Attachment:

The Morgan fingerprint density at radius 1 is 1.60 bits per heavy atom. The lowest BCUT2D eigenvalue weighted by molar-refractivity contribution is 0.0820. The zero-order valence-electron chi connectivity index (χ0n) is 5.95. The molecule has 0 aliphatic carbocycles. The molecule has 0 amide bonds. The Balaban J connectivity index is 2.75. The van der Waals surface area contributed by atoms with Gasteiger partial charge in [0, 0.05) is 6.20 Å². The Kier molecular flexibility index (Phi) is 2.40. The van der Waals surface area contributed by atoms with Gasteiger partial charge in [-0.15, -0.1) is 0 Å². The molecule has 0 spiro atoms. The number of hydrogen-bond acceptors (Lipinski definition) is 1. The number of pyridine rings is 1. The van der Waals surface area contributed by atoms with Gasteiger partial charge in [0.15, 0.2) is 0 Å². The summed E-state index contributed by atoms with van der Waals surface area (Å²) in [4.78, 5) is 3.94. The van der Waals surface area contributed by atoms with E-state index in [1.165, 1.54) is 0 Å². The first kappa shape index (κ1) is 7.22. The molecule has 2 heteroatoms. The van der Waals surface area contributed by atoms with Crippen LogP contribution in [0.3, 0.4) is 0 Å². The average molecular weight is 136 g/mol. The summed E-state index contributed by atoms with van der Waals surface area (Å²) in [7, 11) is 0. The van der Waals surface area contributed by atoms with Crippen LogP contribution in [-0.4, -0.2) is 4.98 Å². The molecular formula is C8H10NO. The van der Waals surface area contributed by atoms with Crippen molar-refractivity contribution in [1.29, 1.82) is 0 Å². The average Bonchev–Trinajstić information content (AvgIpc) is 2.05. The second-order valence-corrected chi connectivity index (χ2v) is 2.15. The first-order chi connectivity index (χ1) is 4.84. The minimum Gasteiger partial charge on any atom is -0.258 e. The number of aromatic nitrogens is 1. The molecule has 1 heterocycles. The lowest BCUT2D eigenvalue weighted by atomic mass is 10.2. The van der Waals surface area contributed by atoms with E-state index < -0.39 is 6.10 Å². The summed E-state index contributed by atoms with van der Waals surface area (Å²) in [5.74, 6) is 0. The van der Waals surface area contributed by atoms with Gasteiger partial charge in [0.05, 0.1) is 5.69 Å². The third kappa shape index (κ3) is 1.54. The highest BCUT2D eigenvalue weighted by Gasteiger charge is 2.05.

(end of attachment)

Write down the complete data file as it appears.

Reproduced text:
The Morgan fingerprint density at radius 1 is 1.60 bits per heavy atom. The lowest BCUT2D eigenvalue weighted by molar-refractivity contribution is 0.0820. The zero-order valence-electron chi connectivity index (χ0n) is 5.95. The molecule has 0 aliphatic carbocycles. The molecule has 0 amide bonds. The Balaban J connectivity index is 2.75. The van der Waals surface area contributed by atoms with Gasteiger partial charge in [0, 0.05) is 6.20 Å². The Kier molecular flexibility index (Phi) is 2.40. The van der Waals surface area contributed by atoms with Gasteiger partial charge in [-0.15, -0.1) is 0 Å². The molecule has 0 spiro atoms. The number of hydrogen-bond acceptors (Lipinski definition) is 1. The number of pyridine rings is 1. The van der Waals surface area contributed by atoms with Gasteiger partial charge in [0.15, 0.2) is 0 Å². The summed E-state index contributed by atoms with van der Waals surface area (Å²) in [4.78, 5) is 3.94. The van der Waals surface area contributed by atoms with E-state index in [1.165, 1.54) is 0 Å². The first kappa shape index (κ1) is 7.22. The molecule has 2 heteroatoms. The van der Waals surface area contributed by atoms with Crippen LogP contribution in [0.3, 0.4) is 0 Å². The average molecular weight is 136 g/mol. The summed E-state index contributed by atoms with van der Waals surface area (Å²) in [7, 11) is 0. The van der Waals surface area contributed by atoms with Crippen LogP contribution in [-0.4, -0.2) is 4.98 Å². The molecular formula is C8H10NO. The van der Waals surface area contributed by atoms with Crippen molar-refractivity contribution in [1.29, 1.82) is 0 Å². The average Bonchev–Trinajstić information content (AvgIpc) is 2.05. The second-order valence-corrected chi connectivity index (χ2v) is 2.15. The first-order chi connectivity index (χ1) is 4.84. The minimum Gasteiger partial charge on any atom is -0.258 e. The number of aromatic nitrogens is 1. The molecule has 1 heterocycles. The lowest BCUT2D eigenvalue weighted by atomic mass is 10.2. The van der Waals surface area contributed by atoms with E-state index < -0.39 is 6.10 Å². The summed E-state index contributed by atoms with van der Waals surface area (Å²) in [5.74, 6) is 0. The van der Waals surface area contributed by atoms with Gasteiger partial charge in [0.05, 0.1) is 5.69 Å². The third kappa shape index (κ3) is 1.54. The highest BCUT2D eigenvalue weighted by Gasteiger charge is 2.05.